Vietnam veterans in attendance received standing ovations at the April 5, 2022, Frisco City Council Meeting as Mayor Jeff Cheney cited a proclamation that proclaimed March 29,2022 as National Vietnam War Veterans Day.
The proclamation honored the service and sacrifices of US Armed Forces personnel who were on active duty regardless of location from November 1, 1955, to May 15, 1975.
More than 9 million Americans served during that time, as well as, 2.7 million in Vietnam. More than 58,000 names are memorialized on a black granite wall in our Nation’s capital. 304,000 were wounded. 1,253 are Missing In Action (MIA), and 2,500 were Prisoners of War (POW).
Mayor Cheney declared that those who served their country deserve the heartfelt acknowledgment and profound gratitude of their countrymen. He urged all citizens to thank and honor each Vietnam veterans and their families who served their country faithfully and courageously and to show a generation of veterans the respect and support of a grateful nation.
More than half of the 600 members of American Legion Post 178 are Vietnam Era veterans.
(L – R) Emma Ko, Pranav Kalkunte, and Jedaiah Ward at the 4th District Oratorical Contest in Royce City, TX. Photo by Ed Reed.
Emma Ko, a senior, home school, was selected the winner of the American Legion 4th District Oratorical Contest in Royse City, TX on Saturday, January 8, 2022. Previously, she was selected a winner in the American Legion Post 178 contest in Frisco on December 11, 2021. For winning the two contests, she received $250 and $500 college scholarships, respectively.
Other Post 178 contest winners also placed in the district contest. Pranav Kalkunte, a junior, Independence High School, finished in second place and Jedaiah Ward, sophomore, home school, finished in third place,
Each of the contestants delivered two orations, a prepared oration and a randomly assigned constitutional topic oration. Ms. Ko impressed the judges with her prepared topic oration, “The Humble Article”, and assigned topic oration, Amendment XXV, Section 4, concerning presidential disability and succession.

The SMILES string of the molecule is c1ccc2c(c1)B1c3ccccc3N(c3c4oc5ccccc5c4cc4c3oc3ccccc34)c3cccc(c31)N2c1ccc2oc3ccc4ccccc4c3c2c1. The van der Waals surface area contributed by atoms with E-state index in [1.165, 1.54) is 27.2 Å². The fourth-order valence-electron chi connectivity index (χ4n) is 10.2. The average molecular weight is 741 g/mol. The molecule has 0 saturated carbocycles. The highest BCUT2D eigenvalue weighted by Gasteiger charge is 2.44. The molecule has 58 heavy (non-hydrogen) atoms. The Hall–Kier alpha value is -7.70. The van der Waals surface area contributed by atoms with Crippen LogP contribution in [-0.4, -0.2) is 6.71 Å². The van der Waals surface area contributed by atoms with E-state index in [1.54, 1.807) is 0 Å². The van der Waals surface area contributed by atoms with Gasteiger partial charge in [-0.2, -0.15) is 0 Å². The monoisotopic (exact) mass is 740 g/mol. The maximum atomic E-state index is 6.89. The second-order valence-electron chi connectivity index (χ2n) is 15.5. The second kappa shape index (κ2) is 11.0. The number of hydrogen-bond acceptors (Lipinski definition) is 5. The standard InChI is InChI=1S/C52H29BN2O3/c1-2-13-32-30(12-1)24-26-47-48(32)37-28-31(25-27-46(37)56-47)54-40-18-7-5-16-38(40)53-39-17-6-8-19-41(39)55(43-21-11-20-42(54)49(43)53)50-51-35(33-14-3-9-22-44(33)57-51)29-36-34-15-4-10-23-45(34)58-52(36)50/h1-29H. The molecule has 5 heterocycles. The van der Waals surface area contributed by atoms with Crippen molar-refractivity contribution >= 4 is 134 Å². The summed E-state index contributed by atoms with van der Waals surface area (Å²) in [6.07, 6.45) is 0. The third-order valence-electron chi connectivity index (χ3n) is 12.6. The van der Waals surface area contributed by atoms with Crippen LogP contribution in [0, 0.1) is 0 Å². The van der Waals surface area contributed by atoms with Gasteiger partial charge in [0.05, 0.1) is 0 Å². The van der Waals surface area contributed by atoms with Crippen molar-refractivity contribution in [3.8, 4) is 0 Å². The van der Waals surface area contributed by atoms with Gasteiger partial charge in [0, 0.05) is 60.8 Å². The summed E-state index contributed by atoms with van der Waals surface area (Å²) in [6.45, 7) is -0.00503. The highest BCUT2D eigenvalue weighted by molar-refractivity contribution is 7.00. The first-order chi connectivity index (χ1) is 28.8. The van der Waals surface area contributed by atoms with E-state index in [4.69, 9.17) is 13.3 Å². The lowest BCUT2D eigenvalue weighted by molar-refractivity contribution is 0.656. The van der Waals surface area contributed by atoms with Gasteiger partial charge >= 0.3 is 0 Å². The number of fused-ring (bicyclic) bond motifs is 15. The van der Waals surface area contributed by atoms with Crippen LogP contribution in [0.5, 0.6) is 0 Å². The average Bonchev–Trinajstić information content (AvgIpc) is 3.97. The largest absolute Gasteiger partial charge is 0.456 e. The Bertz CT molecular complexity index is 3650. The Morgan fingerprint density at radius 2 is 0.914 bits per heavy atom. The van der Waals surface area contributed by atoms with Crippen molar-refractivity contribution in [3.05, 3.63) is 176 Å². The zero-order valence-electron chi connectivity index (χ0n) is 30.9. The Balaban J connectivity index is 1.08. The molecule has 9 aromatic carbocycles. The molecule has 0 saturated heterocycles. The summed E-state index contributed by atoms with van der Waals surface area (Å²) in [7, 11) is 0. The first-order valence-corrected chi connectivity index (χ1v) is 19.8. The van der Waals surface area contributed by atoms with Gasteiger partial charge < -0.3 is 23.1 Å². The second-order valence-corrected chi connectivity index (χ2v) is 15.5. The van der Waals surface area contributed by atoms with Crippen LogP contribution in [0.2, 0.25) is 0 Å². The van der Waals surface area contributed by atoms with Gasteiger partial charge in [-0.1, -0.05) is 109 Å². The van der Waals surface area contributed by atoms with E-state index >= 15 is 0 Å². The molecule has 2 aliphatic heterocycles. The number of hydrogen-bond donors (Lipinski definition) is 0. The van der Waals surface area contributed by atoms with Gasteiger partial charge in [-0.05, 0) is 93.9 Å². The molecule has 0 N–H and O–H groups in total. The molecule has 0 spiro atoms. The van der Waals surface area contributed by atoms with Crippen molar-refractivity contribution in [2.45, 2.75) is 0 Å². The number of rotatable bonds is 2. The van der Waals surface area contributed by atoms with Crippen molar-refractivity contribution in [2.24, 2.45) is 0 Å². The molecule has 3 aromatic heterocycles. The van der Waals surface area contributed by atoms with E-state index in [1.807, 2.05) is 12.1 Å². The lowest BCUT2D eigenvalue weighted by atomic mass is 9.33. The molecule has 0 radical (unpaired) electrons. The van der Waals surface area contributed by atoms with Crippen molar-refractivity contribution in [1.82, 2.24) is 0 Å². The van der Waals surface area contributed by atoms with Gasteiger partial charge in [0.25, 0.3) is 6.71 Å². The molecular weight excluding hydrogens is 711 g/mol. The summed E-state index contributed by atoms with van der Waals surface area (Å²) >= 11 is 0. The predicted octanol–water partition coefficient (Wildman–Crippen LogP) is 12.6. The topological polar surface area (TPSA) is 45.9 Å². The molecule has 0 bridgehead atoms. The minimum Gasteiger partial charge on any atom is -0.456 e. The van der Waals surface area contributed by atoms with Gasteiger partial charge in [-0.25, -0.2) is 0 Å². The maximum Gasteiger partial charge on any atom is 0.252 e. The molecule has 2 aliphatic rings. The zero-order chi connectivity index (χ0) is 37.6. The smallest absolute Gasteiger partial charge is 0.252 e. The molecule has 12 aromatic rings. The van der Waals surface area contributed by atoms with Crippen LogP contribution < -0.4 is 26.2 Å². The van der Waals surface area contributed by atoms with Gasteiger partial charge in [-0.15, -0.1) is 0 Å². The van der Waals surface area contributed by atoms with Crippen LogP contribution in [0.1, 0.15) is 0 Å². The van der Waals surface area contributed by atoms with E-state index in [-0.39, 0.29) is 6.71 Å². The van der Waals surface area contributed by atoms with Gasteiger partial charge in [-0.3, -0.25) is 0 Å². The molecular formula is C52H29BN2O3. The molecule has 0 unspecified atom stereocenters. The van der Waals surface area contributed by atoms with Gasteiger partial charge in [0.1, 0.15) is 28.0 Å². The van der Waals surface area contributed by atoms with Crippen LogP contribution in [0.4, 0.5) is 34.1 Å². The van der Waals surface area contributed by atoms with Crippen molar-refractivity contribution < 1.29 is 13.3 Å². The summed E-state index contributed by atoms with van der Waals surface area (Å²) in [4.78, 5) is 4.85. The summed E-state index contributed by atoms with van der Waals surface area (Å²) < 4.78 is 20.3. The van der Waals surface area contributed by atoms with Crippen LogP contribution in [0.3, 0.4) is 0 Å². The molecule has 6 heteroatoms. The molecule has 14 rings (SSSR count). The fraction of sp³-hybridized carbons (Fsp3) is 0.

Ms. Ko will now advance to the American Legion 1st Division Oratorical Contest on Saturday, February 5, 2022, which will be held in the old County Courthouse in Denton, Texas.
New Year’s Day, also called simply New Year’s or New Year, is observed on January 1, the first day of the year on the modern Gregorian calendar as well as the Julian calendar.
Civilizations around the world have been celebrating the start of each new year for at least four millennia. Today, most New Year’s festivities begin on December 31 (New Year’s Eve), the last day of the and continue into the early hours of January 1 (New Year’s Day).
Common traditions include attending parties, eating special New Year’s foods, sporting events, making resolutions for the new year, church services, parades, and watching fireworks displays.
Civilizations around the world have been celebrating the start of each new year for at least four millennia. Today, most New Year’s festivities begin on December 31 (New Year’s Eve), the last day of the and continue into the early hours of January 1 (New Year’s Day). Common traditions include attending parties, eating special New Year’s foods, making resolutions for the new year, and watching fireworks displays.
Each December on National Wreaths Across America Day, the mission to Remember the Fallen, Honor those who Serve, and Teach our children the value of Freedom, is conducted by coordinating Remembrance wreath-laying ceremonies at more than 2,100 locations , including the DFW National Cemetery, in all 50 U.S. states, at sea and abroad.
Today, a Wreaths Across America ceremony will be held at DFW National Cemetery to Remember and Honor our veterans through the laying of Remembrance wreaths on the graves of our country’s fallen heroes.
REMEMBER our veterans that served and are serving America, HONOR the fallen veterans, and TEACH our youth about the service and sacrifice of our veterans and families.
Dec. 13 is the birthday of the National Guard. On this date in 1636, the first militia regiments in North America organized in Massachusetts. Based upon an order of the Massachusetts Bay Colony’s General Court, the colony’s militia was organized into three permanent regiments to defend the colony better. Today, the descendants of these first regiments – the 181st infantry, the 182nd infantry, the101st Field Artillery, and 101st Engineer Battalion of the Massachusetts Army National Guard – share the distinction of being the oldest units in the U.S. military. Dec. 13, 1636, thus marks the beginning of the organized militia, and the birth of the National Guard’s oldest organized units is symbolic of the founding of all the state, territory and District of Columbia militias that collectively make up today’s National Guard.
Even though it’s not a federal holiday, the birthday of the U.S. National Guard is an important event to note. The National Guard is the oldest military organization in America. Its members serve during times of war and emergency. Take time to honor those who have protected our country for centuries.